Overview

Gødland #18

Review

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Gødland #18

Credits

  • Words: Joe Casey
  • Art: Tom Scioli
  • Inks: Nick Filardi
  • Colors: Comicraft
  • Story Title: Dance Hall, Crash Hall
  • Publisher: Image Comics
  • Price: $2.99
  • Release Date: May 23, 2007

Adam Archer betrayed by the government! The Infinity Tower sealed, Crashman has been sent in to make sure Adam is powerless... Adam hates this guy...

With Joe Casey’s writing each issue of Gødland has proven to be an unexpected trip. Each story is unique – sometimes dramatic, sometimes action packed, sometimes both but always funny, quirky, and wild. This issue keeps up that grand tradition by exploring a little Freudian psychology, unleashing some new super-villain action, and providing a good, old fashioned, superhero vs. superhero slug-fest.

Outside Adam Archer’s headquarters, the Infinity Tower, the youngest of the Archer family tries to take matters into her own hands and break on through to the other side. Blocked by military might, it seems that Adam’s only hope for release is inside the tower with him. With Adam and Maxim seemingly powerless, Stella’s clever mind is already working overtime. Little do any of them know that they have an unwanted visitor – one who is assigned to make sure Adam is powered down and stays powered down. Meanwhile, Neela’s story gets a new update, the Triad prepares for ultimate destruction and other villainy comes afoot by the Tormentor, his new friend the Savage Sting, and Basil Discordia. When Adam Archer has a bad day, he really has a bad day!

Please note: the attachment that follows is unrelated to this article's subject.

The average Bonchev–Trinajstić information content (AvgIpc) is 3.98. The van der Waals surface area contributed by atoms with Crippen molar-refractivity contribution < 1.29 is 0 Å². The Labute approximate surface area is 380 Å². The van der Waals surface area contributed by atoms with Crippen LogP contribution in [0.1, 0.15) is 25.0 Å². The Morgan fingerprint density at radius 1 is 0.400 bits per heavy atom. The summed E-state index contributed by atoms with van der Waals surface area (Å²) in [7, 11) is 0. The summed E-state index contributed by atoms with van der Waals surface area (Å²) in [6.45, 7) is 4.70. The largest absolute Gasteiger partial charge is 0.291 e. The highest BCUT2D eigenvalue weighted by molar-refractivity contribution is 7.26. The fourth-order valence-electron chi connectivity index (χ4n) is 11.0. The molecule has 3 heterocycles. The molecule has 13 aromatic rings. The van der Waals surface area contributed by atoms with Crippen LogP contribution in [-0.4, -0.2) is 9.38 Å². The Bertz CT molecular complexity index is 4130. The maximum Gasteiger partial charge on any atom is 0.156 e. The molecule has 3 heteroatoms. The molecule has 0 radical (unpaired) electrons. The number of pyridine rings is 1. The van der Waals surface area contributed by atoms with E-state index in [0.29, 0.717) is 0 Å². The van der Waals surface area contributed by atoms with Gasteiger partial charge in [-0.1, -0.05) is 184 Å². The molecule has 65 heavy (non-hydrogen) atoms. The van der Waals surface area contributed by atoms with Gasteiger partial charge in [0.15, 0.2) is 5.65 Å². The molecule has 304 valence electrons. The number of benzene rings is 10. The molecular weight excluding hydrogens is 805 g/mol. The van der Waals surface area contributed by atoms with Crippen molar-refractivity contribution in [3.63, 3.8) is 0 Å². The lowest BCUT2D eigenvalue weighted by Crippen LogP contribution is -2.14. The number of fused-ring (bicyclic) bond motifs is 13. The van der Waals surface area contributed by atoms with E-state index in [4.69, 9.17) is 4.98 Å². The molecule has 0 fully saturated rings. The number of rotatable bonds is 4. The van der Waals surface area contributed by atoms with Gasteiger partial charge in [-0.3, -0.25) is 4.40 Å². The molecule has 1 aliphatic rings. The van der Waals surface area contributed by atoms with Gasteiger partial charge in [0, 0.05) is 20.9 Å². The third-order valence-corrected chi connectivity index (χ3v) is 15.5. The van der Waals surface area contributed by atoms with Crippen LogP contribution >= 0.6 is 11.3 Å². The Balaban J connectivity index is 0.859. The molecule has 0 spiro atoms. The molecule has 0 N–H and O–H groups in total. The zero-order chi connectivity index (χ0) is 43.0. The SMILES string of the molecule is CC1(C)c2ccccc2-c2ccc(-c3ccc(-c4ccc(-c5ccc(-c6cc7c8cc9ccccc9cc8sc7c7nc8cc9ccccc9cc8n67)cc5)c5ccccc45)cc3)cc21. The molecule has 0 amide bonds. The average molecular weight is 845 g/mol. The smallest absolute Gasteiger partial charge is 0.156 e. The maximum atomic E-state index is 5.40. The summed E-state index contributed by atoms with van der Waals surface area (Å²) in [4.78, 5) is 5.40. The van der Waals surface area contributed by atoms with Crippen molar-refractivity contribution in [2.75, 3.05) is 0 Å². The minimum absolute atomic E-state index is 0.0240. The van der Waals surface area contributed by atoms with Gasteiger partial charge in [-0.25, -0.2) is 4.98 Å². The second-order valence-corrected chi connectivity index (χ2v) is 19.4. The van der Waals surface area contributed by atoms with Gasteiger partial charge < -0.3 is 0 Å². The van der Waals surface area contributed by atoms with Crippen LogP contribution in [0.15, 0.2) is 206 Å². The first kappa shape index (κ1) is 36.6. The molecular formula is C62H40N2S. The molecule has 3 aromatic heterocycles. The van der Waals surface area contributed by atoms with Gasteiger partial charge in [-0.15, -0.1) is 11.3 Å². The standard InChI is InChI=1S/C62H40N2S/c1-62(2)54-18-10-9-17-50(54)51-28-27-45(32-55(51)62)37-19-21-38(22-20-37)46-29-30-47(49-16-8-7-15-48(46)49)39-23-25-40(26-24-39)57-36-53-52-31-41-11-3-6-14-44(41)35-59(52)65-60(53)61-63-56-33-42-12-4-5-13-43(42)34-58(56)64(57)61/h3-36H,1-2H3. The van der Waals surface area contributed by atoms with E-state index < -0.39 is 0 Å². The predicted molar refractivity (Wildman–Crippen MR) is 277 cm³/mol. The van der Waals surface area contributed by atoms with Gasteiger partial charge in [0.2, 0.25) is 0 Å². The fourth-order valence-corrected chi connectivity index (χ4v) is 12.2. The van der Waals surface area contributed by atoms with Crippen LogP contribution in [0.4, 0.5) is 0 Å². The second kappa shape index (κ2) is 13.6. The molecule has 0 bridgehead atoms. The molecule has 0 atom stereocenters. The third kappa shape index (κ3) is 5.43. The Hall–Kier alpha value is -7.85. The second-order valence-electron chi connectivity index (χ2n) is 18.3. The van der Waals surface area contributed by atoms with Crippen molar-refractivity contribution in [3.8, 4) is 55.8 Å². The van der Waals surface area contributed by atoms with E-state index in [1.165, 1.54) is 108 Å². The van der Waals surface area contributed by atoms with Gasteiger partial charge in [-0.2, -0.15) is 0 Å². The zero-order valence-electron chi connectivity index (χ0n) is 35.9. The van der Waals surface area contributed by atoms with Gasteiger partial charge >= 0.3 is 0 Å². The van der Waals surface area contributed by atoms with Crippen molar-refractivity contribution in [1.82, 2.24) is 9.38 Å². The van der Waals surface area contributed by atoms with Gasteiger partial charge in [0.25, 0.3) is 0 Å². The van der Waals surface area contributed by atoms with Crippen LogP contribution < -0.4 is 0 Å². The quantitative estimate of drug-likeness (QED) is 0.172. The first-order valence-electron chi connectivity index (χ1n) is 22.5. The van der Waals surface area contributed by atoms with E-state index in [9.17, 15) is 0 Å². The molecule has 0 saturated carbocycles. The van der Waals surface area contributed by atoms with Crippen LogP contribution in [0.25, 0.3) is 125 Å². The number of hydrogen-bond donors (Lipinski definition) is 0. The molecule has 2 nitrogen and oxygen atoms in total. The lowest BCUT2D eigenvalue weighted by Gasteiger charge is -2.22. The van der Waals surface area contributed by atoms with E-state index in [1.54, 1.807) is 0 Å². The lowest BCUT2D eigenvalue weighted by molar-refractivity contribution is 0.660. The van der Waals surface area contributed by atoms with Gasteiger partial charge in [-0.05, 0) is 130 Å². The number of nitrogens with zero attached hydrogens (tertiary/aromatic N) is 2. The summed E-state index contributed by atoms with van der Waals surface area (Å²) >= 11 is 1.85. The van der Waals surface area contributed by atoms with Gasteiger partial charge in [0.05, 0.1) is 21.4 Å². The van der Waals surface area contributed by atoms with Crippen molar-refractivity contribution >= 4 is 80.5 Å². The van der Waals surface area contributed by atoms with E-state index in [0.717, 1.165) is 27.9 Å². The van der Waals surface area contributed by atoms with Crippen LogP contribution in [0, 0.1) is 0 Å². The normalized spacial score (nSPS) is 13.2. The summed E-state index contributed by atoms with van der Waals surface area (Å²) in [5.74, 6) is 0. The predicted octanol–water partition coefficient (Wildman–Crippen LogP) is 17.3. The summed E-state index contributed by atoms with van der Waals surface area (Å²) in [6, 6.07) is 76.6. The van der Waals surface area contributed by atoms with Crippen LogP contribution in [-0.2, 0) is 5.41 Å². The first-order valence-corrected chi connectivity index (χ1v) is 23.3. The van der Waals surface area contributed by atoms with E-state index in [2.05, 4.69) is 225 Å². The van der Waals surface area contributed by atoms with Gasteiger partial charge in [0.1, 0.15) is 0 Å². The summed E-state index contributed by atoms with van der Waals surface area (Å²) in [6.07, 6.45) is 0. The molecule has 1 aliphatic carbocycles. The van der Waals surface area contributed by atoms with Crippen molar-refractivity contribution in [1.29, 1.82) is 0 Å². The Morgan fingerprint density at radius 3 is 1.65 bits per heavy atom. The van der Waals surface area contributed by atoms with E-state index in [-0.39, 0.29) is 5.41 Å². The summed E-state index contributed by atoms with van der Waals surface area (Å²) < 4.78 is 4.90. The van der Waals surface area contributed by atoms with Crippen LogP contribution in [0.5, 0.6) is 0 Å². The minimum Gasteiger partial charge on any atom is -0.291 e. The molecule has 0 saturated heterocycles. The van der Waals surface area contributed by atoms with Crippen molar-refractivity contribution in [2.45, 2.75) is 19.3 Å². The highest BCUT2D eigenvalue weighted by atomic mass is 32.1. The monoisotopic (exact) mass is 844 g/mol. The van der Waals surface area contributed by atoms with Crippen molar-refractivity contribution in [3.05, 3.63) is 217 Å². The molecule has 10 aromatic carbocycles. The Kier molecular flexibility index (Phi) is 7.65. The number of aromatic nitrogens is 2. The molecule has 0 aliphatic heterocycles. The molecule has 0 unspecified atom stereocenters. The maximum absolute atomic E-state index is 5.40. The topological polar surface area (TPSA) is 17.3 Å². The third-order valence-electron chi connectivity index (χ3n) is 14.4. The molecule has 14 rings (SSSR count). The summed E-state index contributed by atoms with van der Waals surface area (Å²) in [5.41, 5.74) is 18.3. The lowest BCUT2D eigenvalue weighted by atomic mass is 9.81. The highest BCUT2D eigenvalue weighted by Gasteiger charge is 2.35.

One of the more enjoyable aspects of this title is watching the ease with which Casey juggles the multiple plots and stories. Each of the subplots is touched on in this issue without a single one seeming forced or squeezed. In addition to the multiple plots, Casey layers the story so well that the reader can choose which level they want to read it on. Reading just the surface story gives you a tense, siege story with a fun superhero rivalry beat-down. Delving below that surface, however, gives readers meditations upon the mind and psyche, the nature of depression, and a satire of superhero archetypes.

Penciler Tom Scioli continues to give this title its unique look – a Jack Kirby line and figure style combined with the psychedelia and off-kilter camera angles of artists like Jim Steranko. Credit must also go to colorist Nick Filardi, who gives Archer his cosmic glow but also chooses the perfect shades to either make the story pop off the page or leave readers in a claustrophobic darkness.

With the first two story arcs available in trade and the third arc soon to be released, getting caught up to this title could not be easier. If you do not think that comic books can still be innovative, think again. Gødland will take you to places you could hardly imagine and yet, that are as familiar as your backyard. It will introduce you to characters that you recognize but who are more different than you might have expected. Throw away any preconceived notions and enter Adam Archer’s world.

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